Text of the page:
For many seniors, the COVID-19 pandemic has been a double-edged sword. On one hand, it is crucial to protect the physical health of seniors. On the other hand, the solution – isolation and social distancing – can be just as detrimental as the problem.
Older adults are facing a difficult dilemma. Do they protect their physical health at the cost of their mental health? For most, the answer is simple – yes. Technology presents many opportunities to stay connected and enjoy social interaction. But for others, the answer isn’t as black and white.
How Seniors Have Been Impacted by Coronavirus
Seniors have been disproportionately impacted by the coronavirus. An KFF analysis from July 2020 found that 80% of those who have died from COVID-19 in the U.S. were aged 65 or older. That same analysis found that in states with the largest shares of coronavirus deaths in older adults, there was a disproportionate number of deaths in long-term care facilities.
At the same time, visitation in long-term care facilities, assisted living facilities and hospitals has been severely restricted or even banned.
Social distancing rules and quarantine have inadvertently isolated seniors and increased loneliness. Along with poor mental health, loneliness may increase the risk of heart disease, dementia and stroke.
Human Connection May Play an Important Role in Health
Protecting senior health is of the utmost importance during the pandemic. However, many health experts argue that in protecting their health in the short-term, we may be causing bigger problems in the future.
A study from 2012, which was published in JAMA, found that loneliness in adults increases the risk of losing independence by 59% and death by 45%.
Loneliness can trigger a stress response that leads to inflammation and an immune response. These two effects, according to experts, contributes to the development of chronic diseases.
Isolation and quarantine have forced many seniors to stop engaging in activities that bring meaning and purpose to their lives, such as recreational and communal activities.
No one knows how the pandemic and the isolation it’s caused will impact the health of Americans over the long-term.
Addressing the Problem
To address the needs of seniors during the pandemic, Peter Reed, PhD, director at the Sanford Center for Aging in Reno, has suggested focusing on three key areas:
- Daily essentials
- Social support
These three core areas became the pillar for the Nevada COVID-19 Aging Network Rapid Response.
- A telehealth team brought together geriatrics providers, primary care providers and social services to provide integrated care.
- A daily essentials team brought medication and food to doorsteps.
- A social support team provided phone calls to seniors twice a week, created a “virtual peer group” for conversations and provided technical assistance to help keep seniors connected with friends and family.
While technology can help seniors get some social interactions, there are challenges. Many older adults who are on tight incomes cannot afford an internet connection. But perhaps the bigger problem – one that cannot be solved with money – is the need for person-to-person interaction.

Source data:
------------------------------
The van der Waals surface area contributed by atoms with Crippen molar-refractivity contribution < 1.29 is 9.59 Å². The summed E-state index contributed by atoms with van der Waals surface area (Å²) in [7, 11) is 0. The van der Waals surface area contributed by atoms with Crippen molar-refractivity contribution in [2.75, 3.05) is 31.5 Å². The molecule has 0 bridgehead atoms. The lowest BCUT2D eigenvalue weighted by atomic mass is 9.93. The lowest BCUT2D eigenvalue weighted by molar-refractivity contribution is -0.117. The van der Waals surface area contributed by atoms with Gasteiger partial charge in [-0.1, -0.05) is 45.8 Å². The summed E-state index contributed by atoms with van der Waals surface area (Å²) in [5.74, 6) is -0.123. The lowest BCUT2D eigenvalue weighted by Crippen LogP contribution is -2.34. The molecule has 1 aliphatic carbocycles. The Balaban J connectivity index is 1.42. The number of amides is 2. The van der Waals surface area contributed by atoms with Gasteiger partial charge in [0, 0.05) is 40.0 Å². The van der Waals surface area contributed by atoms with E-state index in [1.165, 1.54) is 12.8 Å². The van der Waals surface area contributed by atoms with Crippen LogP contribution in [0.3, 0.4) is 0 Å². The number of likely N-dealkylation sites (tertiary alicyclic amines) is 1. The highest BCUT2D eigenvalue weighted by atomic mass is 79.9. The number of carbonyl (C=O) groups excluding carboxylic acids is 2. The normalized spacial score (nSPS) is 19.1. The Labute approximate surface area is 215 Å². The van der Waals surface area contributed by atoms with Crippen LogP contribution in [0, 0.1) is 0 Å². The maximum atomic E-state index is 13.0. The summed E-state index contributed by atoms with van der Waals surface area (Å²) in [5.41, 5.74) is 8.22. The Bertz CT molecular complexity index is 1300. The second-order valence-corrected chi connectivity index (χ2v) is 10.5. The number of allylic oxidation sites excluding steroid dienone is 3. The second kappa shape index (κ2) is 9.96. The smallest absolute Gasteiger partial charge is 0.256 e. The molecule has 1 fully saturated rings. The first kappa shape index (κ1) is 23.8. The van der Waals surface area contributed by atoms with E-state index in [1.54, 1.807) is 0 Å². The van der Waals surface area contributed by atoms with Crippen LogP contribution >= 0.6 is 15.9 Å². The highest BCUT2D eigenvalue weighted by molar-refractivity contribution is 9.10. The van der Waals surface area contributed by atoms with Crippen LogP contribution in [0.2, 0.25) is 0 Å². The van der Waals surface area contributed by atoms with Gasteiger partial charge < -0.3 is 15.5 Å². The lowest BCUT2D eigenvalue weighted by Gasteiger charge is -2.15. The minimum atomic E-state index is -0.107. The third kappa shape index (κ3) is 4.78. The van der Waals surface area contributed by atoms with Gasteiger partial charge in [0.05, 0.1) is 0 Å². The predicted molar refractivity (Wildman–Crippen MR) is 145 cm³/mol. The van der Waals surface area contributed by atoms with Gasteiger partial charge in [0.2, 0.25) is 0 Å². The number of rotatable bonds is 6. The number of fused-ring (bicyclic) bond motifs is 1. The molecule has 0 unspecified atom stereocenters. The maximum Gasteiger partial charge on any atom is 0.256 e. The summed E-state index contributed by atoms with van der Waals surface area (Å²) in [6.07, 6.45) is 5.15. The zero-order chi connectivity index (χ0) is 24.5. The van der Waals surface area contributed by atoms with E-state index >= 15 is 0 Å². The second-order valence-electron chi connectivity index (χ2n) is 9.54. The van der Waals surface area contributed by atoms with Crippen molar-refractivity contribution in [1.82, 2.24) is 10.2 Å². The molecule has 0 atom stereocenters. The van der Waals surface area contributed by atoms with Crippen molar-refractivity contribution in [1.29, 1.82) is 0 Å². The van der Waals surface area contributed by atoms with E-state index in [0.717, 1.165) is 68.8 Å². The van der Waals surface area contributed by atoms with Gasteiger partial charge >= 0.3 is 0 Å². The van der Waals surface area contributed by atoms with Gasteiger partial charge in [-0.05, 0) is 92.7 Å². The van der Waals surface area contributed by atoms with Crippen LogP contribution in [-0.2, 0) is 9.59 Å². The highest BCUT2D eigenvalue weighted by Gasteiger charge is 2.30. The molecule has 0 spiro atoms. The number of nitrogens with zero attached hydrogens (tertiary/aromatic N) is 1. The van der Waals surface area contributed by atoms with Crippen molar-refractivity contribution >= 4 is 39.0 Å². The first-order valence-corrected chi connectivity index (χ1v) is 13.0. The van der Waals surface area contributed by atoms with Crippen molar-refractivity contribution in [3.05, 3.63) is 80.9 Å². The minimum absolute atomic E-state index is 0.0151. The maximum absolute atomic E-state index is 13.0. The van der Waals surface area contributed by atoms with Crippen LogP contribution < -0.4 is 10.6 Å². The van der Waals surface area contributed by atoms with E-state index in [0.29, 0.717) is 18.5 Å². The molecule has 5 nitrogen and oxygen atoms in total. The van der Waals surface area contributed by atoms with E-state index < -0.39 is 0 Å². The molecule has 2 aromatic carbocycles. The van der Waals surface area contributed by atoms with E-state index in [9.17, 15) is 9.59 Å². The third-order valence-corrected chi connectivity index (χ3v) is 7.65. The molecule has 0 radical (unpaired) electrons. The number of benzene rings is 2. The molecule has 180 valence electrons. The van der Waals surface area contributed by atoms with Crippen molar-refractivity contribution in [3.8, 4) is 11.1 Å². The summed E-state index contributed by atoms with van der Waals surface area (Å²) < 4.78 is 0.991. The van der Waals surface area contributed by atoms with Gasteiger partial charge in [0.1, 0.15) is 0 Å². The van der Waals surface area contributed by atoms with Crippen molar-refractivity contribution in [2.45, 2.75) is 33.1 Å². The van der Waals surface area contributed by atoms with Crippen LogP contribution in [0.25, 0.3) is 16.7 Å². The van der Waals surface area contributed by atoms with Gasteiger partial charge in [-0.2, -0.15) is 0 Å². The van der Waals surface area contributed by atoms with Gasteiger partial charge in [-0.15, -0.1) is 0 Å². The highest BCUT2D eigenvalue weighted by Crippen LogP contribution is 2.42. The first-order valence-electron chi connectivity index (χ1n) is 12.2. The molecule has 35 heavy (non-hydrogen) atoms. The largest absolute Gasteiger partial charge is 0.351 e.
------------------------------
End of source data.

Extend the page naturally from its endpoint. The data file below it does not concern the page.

Developing proper guidelines and procedures to allow for cautious visits may help seniors keep loneliness at bay. The use of hand sanitizer, masks and appropriate social distancing rules among visitors are just a few of the steps medical professionals are calling for in nursing homes.
Understanding the Difference Between Loneliness and Social Isolation
Isolation and loneliness don’t always go hand in hand, and other medical professionals have cautioned against placing all seniors into one basket. Like any other group of people, seniors are incredibly diverse.
Those who are able to afford an internet connection and understand how to use technology have a much greater chance of getting through the pandemic without developing loneliness.
It’s important to understand the difference between loneliness and social isolation. Loneliness is a subjective emotion. It’s a feeling of being disconnected from people. Social isolation, on the other hand, is simply not being in close contact with other people or having close connections.
Many older adults have found that Skype and Zoom calls have helped them stay connected. Experts suggest arranging for regular phone calls and video calls to ensure that seniors get the social interaction they need.
Social isolation isn’t a new problem for seniors. Prior to the pandemic, a nationwide study found that 25% of adults over the age of 65 were socially isolated.
Although the pandemic has exacerbated the problem, it has also motivated many seniors to engage with technology and learn how to use it to stay socially connected to friends and family.
The long-term effects of social isolation among seniors has yet to be seen, but hopefully, future studies shed some more light on the health consequences of loneliness. Until then, older adults will continue to face the challenge of protecting their health and maintaining that all-important human connection that we all need.